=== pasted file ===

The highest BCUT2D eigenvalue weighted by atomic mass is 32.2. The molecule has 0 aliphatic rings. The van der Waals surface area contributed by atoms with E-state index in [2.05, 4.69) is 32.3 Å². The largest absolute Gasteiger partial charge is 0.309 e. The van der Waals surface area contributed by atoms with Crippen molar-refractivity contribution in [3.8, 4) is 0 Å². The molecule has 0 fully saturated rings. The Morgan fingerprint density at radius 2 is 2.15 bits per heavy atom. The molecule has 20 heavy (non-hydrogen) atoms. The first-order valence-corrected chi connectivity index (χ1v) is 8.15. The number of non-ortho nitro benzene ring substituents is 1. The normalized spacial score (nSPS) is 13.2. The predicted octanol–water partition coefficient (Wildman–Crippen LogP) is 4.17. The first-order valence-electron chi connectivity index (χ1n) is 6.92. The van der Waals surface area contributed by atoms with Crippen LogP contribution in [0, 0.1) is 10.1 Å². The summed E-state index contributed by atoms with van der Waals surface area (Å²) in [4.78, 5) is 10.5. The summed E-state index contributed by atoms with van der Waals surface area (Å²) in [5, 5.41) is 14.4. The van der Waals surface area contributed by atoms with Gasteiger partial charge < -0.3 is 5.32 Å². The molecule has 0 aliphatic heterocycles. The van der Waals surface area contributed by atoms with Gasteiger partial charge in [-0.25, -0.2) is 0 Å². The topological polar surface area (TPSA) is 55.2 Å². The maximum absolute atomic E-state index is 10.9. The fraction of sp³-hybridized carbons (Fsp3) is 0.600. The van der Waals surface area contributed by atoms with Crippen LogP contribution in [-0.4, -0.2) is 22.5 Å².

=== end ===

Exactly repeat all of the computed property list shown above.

The highest BCUT2D eigenvalue weighted by atomic mass is 32.2. The molecule has 0 aliphatic rings. The van der Waals surface area contributed by atoms with E-state index in [2.05, 4.69) is 32.3 Å². The largest absolute Gasteiger partial charge is 0.309 e. The van der Waals surface area contributed by atoms with Crippen molar-refractivity contribution in [3.8, 4) is 0 Å². The molecule has 0 fully saturated rings. The Morgan fingerprint density at radius 2 is 2.15 bits per heavy atom. The molecule has 20 heavy (non-hydrogen) atoms. The first-order valence-corrected chi connectivity index (χ1v) is 8.15. The number of non-ortho nitro benzene ring substituents is 1. The normalized spacial score (nSPS) is 13.2. The predicted octanol–water partition coefficient (Wildman–Crippen LogP) is 4.17. The first-order valence-electron chi connectivity index (χ1n) is 6.92. The van der Waals surface area contributed by atoms with Crippen LogP contribution in [0, 0.1) is 10.1 Å². The summed E-state index contributed by atoms with van der Waals surface area (Å²) in [4.78, 5) is 10.5. The summed E-state index contributed by atoms with van der Waals surface area (Å²) in [5, 5.41) is 14.4. The van der Waals surface area contributed by atoms with Gasteiger partial charge < -0.3 is 5.32 Å². The molecule has 0 aliphatic heterocycles. The van der Waals surface area contributed by atoms with Gasteiger partial charge in [-0.25, -0.2) is 0 Å². The topological polar surface area (TPSA) is 55.2 Å². The maximum absolute atomic E-state index is 10.9. The fraction of sp³-hybridized carbons (Fsp3) is 0.600. The van der Waals surface area contributed by atoms with Crippen LogP contribution in [-0.4, -0.2) is 22.5 Å².